Director Fall 2013: Professor R.M. Douglas, Department of History
Colgate University’s Geneva Study Group is a fall semester program in Geneva, Switzerland that allows a small group of students, in the main majors in political science or international relations, to explore contemporary international organizations; European politics, life, culture, history, and thought; and the history and development of international law and courts.
Students will take a month long intensive French course in France itself during the month of August 2013; two semester-long courses in Geneva; complete an internship with a Swiss-based international governmental organization (IGO) or non-governmental organization (NGO); and will undertake two group field trips each a week or longer in Western and Central Europe (including a visit to the Auschwitz extermination camp).
Course work in Geneva will begin in early September and end shortly before Christmas. Each of the seminar-style courses will meet one day per week. One will be held at the Cité Universitaire de Genève and the other at the Graduate Institute of International Studies (IHEID) in Geneva. Students will be housed in single rooms at the Cité. While in residence in Geneva, an integral part of the curriculum will be group visits to international organizations in and around the city.
FREN 102Y, FREN 200, OR FREN 300 (TBD)
In August, each student will take part in a month-long intensive French language programme. Students will be housed, in most cases in doubles, in home-stays with French families. During this month, students will be able to improve their French language skills while immersing themselves in French culture as they come to understand the rhythms and norms of their host French family, and get to know other European students. Students will be enrolled, graded, and given credit for a course in keeping with their level of competence in French: either FREN 102Y, FREN 200, or FREN 300 (for Advanced students).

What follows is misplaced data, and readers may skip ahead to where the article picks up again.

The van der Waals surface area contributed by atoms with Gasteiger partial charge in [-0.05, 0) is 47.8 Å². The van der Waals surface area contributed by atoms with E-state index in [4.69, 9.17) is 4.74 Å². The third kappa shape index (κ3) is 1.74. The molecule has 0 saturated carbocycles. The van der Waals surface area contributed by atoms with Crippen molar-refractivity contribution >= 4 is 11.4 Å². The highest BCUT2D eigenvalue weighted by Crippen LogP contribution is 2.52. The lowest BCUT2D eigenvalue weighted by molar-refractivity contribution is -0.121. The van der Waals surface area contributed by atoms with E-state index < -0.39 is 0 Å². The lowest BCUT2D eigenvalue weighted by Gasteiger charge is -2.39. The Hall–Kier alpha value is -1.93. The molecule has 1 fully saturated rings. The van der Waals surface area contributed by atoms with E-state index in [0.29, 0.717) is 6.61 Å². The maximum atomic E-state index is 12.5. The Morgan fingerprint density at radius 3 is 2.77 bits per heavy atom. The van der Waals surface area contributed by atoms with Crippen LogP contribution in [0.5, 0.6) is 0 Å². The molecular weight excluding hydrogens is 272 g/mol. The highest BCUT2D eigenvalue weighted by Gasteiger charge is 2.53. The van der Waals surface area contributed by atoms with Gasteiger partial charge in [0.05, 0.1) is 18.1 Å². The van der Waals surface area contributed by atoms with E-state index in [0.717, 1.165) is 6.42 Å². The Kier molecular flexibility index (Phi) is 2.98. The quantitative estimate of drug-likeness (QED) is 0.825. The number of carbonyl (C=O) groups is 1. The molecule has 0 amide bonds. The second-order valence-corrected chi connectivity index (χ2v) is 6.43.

POSC 357Y: International Organizations (Prof. Douglas)
In this course, you’ll explore the theoretical literature on international and non-governmental organizations before taking advantage of being in Geneva to study and visit some of the world’s premier IGOs and INGOs including, but not limited to, the International Committee of the Red Cross, the World Trade Organization, the American Mission to the United Nations, Médecins sans Frontières, and the United Nations in Geneva and some of its agencies, including the UN High Commissioner for Refugees and the Human Rights Council.
POSC 369Y: Contemporary European Security (Professors Krause and Hofmann of the Graduate Institute)
This course focuses on contemporary European security problems and the “European” perspective on new security issues. It deals with topics such as NATO enlargement, European security institutions and “societal security” in Europe, as well as with broader issues such as intervention and democracy promotion, state formation, foreign aid and development issues, and human rights of refugees and others.
POSC 413Y: Geneva Internships (arranged by internship coordinator)
Semester-long part-time internships in Geneva in international governmental organizations (IGO’s) and international non-governmental organizations (NGOs) will be arranged in advance. Upon successful completion of this course, students will receive graduation credit but NOT Political Science major credit.